DURHAM— The Northern Durham Knights completed four passes. That sounds like the final stat line of a team that was blown out, struggling mightily at throwing the ball. But really, it was that …
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DURHAM— The Northern Durham Knights completed four passes. That sounds like the final stat line of a team that was blown out, struggling mightily at throwing the ball. But really, it was that they didn’t need to throw it, running wild for 228 yards on 42 carries, spread among eight different rushers.
This isn’t anything new, either. All of these numbers are very close to the season averages for the Knights, who entered the game with less passing yards than rushing attempts.
Led by Anthony Freeman, who carried the ball nine times for 72 yards as he scored his 17th, 18th, and 19th touchdowns of the season, the Knights routed Northwood, 56-14, at Durham County Stadium on Friday night.
Northern Durham improved to 9-2 while the Chargers dropped to 4-7.
“I like the way we played,” Freeman said. “We came out, got hype, and scored early.”
The junior running back is the son of Anthony Freeman II, who played cornerback at East Carolina under a coaching staff that included current Knights head coach John Hammett, who was then a graduate assistant.
The Freemans moved to Durham by chance because of a job transfer for his father just before Anthony’s freshman season, which was also Hammett’s first at the helm of the program.
“I knew he was going to be a good player the first week he got there in his freshman year to summer workouts,” Hammett said.
Since then, Freeman has run for over 1,500 yards, including 1,222 this season in the first year under Northern Durham’s new Wing-T offense. And on Friday night, he helped the Knights get out to an extremely fast start.
Northwood fumbled on the opening kickoff return, setting up Davis Brock for a 26-yard field goal. The Knights defense then added a safety before a 7-yard rushing touchdown for Bryant Jones made the score 12-0 less than five minutes into the game. Another fumble from Northwood on the first play of the ensuing series gave the ball back to Northern Durham, and Freeman bowled his way into the end zone for a 1-yard touchdown.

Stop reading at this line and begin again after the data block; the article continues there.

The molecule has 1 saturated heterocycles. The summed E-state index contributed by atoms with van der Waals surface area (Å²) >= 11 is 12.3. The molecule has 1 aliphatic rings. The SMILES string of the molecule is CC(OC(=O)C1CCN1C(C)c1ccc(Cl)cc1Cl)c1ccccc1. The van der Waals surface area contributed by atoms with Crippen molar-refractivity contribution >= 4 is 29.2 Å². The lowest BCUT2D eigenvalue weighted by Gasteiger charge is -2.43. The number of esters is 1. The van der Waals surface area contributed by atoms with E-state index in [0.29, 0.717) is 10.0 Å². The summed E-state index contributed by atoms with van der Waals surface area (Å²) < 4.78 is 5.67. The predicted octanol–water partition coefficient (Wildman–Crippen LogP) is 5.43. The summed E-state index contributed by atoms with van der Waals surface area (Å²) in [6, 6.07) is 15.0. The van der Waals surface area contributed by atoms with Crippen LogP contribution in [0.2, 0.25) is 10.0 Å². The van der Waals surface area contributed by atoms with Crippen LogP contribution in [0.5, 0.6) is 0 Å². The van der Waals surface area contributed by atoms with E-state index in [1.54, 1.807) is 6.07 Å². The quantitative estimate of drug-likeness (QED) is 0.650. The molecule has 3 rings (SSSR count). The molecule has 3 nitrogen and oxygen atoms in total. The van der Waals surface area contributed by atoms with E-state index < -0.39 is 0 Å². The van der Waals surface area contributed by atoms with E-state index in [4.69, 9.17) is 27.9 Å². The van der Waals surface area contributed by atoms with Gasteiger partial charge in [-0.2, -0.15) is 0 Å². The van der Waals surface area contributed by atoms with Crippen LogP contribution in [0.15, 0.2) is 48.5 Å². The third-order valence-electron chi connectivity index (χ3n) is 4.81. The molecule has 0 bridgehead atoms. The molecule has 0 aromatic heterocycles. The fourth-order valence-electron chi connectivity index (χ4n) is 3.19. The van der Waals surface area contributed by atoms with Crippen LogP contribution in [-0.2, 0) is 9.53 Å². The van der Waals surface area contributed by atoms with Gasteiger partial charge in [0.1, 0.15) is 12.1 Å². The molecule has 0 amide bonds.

“I knew I was going to get in,” Freeman said. “I powered it in there. I don’t get to go do that a lot, so I like that.”
Just over four minutes later, Freeman scored untouched from four yards out for another touchdown. Quarterback Caleb Steele then ran for a 20-yard score, stretching the lead to 33-0 at the end of the first quarter.
In that quarter, the Knights’ offense was humming, as they rushed twelve times for 90 yards and four touchdowns, while attempting just two passes, both of which fell incomplete.
“The Wing-T gives you a lot of misdirection and we get some unique formations that put stress on the defense,” Hammett said. “It’s a hard offense to defend. It’s been around for 150 years and there’s a reason.
The first pass completion of the game for either team came in the middle of the second quarter, when Northwood punter Aidan Laros pulled a fake and found Jack Vail for a 32-yard gain. Later in the drive, Jack Thompson fired a high-arcing throw down the left sideline to Chris Lawson for a touchdown.
After more than 22 minutes of game time, new Northern Durham quarterback Kyle Barnhill hit Javion Hart for the Knights’ first completion. On the next play, Freeman cut to the right for a 12-yard touchdown.
“[The running backs] did really good; they made all the right reads,” right guard Camron Flowers said. “It’s just really easy. We don’t really have to throw much.”
The touchdown was Freeman’s third of the game and brought the score to 40-7 at halftime.
“When you come out early and you punch it in and they can’t stop you but they know it’s still coming, it gets harder and harder to stop,” Freeman said.
The Chargers pulled out several trick plays in the half, running an onside kick, two kickoff reverse plays, and two successful fake punts. Aware of the rushing onslaught that would come, Chargers coach Cullen Homolka, a former collegiate fullback, had devised an unorthodox preparation tactic in practice leading up to the game.
“I put the pads on and tried to simulate coming downhill at them, just because they needed it,” Homolka said. “Our kids, they need to understand that they can play with teams and right now I don’t know if they do.”
Northwood tried another onside kick on the opening kickoff of the second half. The Knights, though, recovered the kick, and, although Freeman sat out the final two quarters, the offensive strategy changed little. Northern Durham launched into a methodical, nearly eight-minute drive of 12 consecutive run plays, followed by a 21-yard field goal from Brock.
Early in the fourth quarter, Northwood’s Deuce Powell got to the edge, sprinted down the left sideline and dove to the pylon for a 27-yard rushing touchdown. The score marked the final touchdown of the season for the Chargers and the final touchdown of the senior’s career.
The Knights would add two more touchdowns, with the first coming on a 45-yard pass from Barnhill to Hart over the surprised Chargers defense. Jones then tacked on a 20-yard rushing score for the game’s final points.
“We’re a power running team,” Jones said. “We’ve got some great runners, and we’ve got a great O-line.”
With the win, Northern Durham now looks toward the state playoffs, where the Knights are an eight seed in the 3AA bracket and will face Southern Alamance in the first round.
Meanwhile, Northwood won’t be going to the playoffs, and Friday’s game was the last for the Chargers’ seniors.
Two of them, Powell and Thompson, each approached Homolka after the game with tears in their eyes and hugged him before walking off to the locker room.
“I just hate that it’s over,” said Homolka, composing himself, and then looking to the future. “We’ve got a lot of hungry kids. We’ll get there.”